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Get Ready For Eclipse 2024: Rideau Lakes in the Path of Totality

A total solar eclipse is one of nature’s phenomena and Rideau Lakes will be among the few places in Canada to see the sun completely eclipsed by the moon on April 8, 2024!

This incredibly rare event, where the moon passes in front of the sun and temporarily blocks its light, will only be visible for a thin portion of Ontario. It essentially turns day into twilight – and Rideau Lakes is in the path of totality. Another similar event will not occur in Ontario for another century.

As long as the skies are clear, this makes the township a desirable location for eclipse viewers. People in the area outside of the path of totality will only see a partial eclipse, meaning the Rideau Lakes region is a top-notch viewing destination.

The Rideau Lakes Public Library is ready to make the most of this unique event! The week before the eclipse, on Tuesday, April 2, 2024, Rideau Lakes Public Library is hosting an all-ages talk about the eclipse with Canadian amateur astronomer, Frank Hitchens! Mark your calendars and be ready to learn about the cosmic choreography of solar eclipses, as well as about Mars. Keep an eye on the library’s website and Facebook page for details. 

While the duration of the entire eclipse is around two hours, the moment of totality will be a fleeting few minutes. For Rideau Lakes, it looks as though we should be looking to the skies at 3:22 p.m. but there is only a 1 minute and 15 second window of time to view the moment of totality in Rideau Lakes, so don’t miss it!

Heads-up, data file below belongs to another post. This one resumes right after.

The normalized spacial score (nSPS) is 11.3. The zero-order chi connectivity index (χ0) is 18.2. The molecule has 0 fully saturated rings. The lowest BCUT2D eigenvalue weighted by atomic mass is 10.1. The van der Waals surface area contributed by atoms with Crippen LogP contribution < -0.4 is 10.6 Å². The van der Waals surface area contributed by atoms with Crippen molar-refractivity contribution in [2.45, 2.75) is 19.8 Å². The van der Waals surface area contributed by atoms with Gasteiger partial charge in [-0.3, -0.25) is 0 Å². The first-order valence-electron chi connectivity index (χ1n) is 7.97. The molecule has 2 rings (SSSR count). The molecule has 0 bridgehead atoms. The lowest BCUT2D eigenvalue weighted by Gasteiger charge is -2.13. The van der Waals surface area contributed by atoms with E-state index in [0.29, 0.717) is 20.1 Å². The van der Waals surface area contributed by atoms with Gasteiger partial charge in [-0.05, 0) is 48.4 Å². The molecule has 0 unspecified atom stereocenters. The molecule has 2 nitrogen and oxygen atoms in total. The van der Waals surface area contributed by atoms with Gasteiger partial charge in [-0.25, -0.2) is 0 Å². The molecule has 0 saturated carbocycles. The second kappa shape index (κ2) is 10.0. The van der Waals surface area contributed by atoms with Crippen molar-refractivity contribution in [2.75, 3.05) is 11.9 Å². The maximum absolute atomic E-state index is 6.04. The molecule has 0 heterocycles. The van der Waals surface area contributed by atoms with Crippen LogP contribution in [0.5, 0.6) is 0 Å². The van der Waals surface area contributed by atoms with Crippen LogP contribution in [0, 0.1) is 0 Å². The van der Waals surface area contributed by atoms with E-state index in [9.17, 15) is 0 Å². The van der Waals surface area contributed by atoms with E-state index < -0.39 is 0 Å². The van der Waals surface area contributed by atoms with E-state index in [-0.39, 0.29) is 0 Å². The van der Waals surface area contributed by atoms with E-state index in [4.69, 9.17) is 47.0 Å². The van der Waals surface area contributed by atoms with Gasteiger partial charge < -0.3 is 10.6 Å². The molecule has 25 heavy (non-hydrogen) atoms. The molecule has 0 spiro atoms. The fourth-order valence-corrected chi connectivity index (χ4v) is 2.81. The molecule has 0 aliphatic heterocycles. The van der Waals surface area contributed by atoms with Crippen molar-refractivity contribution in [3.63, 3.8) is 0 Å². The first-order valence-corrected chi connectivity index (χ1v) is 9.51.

According to the Canadian Association of Optometrists, viewing a solar eclipse without appropriate personal protective equipment can result in temporary or permanent eye damage. There are several ways to safely view an eclipse: wear approved solar eclipse glasses (dark sunglasses are not sufficient protection), or by using a pinhole solar projector.

To make the eclipse more accessible, Queen’s University has collected a list of tools that will enhance the experience. For the blind and low vision community, it points to a free app for translating this highly visual event into a fully touch and sound-based experience. 

The last time the path of a total solar eclipse crossed Canada was in 1979, but it was almost 700 years ago when this region experienced totality, according to an expert from Queen’s.

For more information about the eclipse, including an intriguing digital simulation, visit eclipse2024.org and look at rideaulakes.ca and rideaulakeslibrary.ca for more information about the upcoming astronomer event.

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1439 County Road 8, Delta, ON K0E 1G0

613-928-2251 or 1-800-928-2250

Fax: 613-928-3097